South Africa beat India by 48 runs (Duckworth/Lewis method) in a rain-affected fourth One-Day International at St George's Park, Port Elizabeth on Friday to level the five-match series 2-2.
It was India's fifth successive loss at a venue where they have never won - among the losses is one to Kenya in 2001.
The result ensures there's all to play for in the final match at Centurion on Sunday. However, with heavy rains forecast for that day this might just be the scoreline with which the series ends.
Chasing a formidable target (266), the visitors had made 142 for six after 32.5 overs when play was called off following a second rain interruption.
Going into the match with a 2-1 lead and the prospect of sealing their first-ever one-day series win in South Africa, India had things under control in the midway stage of the home side's innings, but let slip their advantage.
Having allowed South African tail come back into the match, the Indian batsman failed to rise up to the occasion, losing wickets at regular intervals thereby making things increasingly difficult for them. And when the D/L method came into the picture, courtesy the rains, the result was never in doubt.
Virat Kohli remained unbeaten on 87, waging a lone battle in what in the end was a lost cause. The youngster's 92-ball knock was inclusive of seven hits to the fence and two over it (both off Robin Petersen). However, no other Indian batsman could make a decent contribution thereby ensuring the team fell behind in the asking rate.
Lonwabe Tsotsobe was the pick of the South African bowlers with figures of two for 25 - taking his tally in the series to 10. Petersen also chipped in two wickets (for 46).
However, it was their pace duo - Dale Steyn and Morne Morkel - that continued to trouble the Indian batsmen the most, as they had done for most parts of the tour.
Earlier, South Africa recovered well after mid-innings slump to post a commendable total batting first up. The home team made 265 for seven, having been 118 for five at one stage.
In an excruciatingly slow wicket, South Africa paid the price for some callousness in the middle of their innings. However, to their credit they recovered well from the slump, thanks to two vital partnerships lower down the order, both involving JP Duminy.
Duminy top-scored with 71, his 72-ball knock inclusive of two hits to the fence and one over it. It didn't come across as a surprise when he was named the man-of-the-match for his impressive efforts.
Hashim Amla shone at the top of the order with an impressive 65. Yuvraj Singh was India's most successful bowler with figures of three for 34.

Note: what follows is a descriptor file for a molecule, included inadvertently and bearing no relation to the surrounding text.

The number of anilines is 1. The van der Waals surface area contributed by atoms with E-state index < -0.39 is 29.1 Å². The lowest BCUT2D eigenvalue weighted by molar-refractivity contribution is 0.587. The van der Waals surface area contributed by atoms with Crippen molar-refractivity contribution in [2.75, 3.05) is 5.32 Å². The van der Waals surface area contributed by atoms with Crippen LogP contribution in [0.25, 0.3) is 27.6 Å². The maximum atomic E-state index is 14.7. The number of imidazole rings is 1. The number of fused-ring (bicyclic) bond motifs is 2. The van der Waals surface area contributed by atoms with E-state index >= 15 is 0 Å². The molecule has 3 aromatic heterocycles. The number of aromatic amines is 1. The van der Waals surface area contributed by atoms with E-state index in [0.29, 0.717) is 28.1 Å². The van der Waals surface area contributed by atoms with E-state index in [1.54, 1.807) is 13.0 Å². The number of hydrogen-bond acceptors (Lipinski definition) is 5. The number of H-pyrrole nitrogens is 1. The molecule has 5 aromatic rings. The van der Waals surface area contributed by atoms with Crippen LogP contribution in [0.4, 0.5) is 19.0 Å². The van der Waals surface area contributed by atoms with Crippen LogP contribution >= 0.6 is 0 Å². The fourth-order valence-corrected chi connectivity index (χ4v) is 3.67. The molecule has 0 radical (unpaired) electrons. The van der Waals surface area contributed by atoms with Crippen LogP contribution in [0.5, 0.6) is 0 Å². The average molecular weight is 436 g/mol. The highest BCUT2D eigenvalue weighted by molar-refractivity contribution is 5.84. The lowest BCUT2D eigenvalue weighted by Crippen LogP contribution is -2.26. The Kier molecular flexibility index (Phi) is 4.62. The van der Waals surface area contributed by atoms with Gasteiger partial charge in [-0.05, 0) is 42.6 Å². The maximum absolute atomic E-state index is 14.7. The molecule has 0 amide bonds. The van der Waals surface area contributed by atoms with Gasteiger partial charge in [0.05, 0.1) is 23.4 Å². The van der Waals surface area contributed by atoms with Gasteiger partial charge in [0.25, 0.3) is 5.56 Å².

Earlier, South Africa won the toss and elected to bat first.
"We need to put some runs on the board as the wicket will slow down later in the day," reasoned their captain Graeme Smith.
His Indian counterpart, MS Dhoni, agreed.
"It looks even right now but history suggests that the wicket slows down as the day progresses," said Dhoni, adding, "But winning the match is the most important thing for us."
India had just one change to their line-up, with Parthiv Patel replacing Murali Vijay while the South Africans had two changes to their team - Morne van Wyk and Robin Petersen coming in for Colin Ingram and Wayne Parnell respectively.
South Africa innings:
South Africa got off to a calculated start. Hashim Amla (65) began on a confident note, smashing Zaheer's sixth delivery through the cover point for the first boundary of the innings.
The fourth and fifth overs, bowled by Munaf and Zaheer, were maidens and then the South African openers exploded, Graeme Smith (18) smashing Munaf to the mid-on fence to break the shackles.
The next over by Zaheer cost India 10 runs, with both the batsmen helping themselves with boundaries. And when in Munaf's fourth over Amla hit successive boundaries, the home team had secured what they wanted - a good start.
Ashish Nehra replaced Munaf in the 10th over, and Amla welcomed him by guiding the ball to the extra cover fence - the boundary helping the Proteas reach the 50-run mark.
However, Nehra struck in the next over when Harbhajan took a spectacular catch at mid-off to send back Smith. The South African captain's 30-ball knock was inclusive of two boundaries and he put 57 runs for the opening with Amla.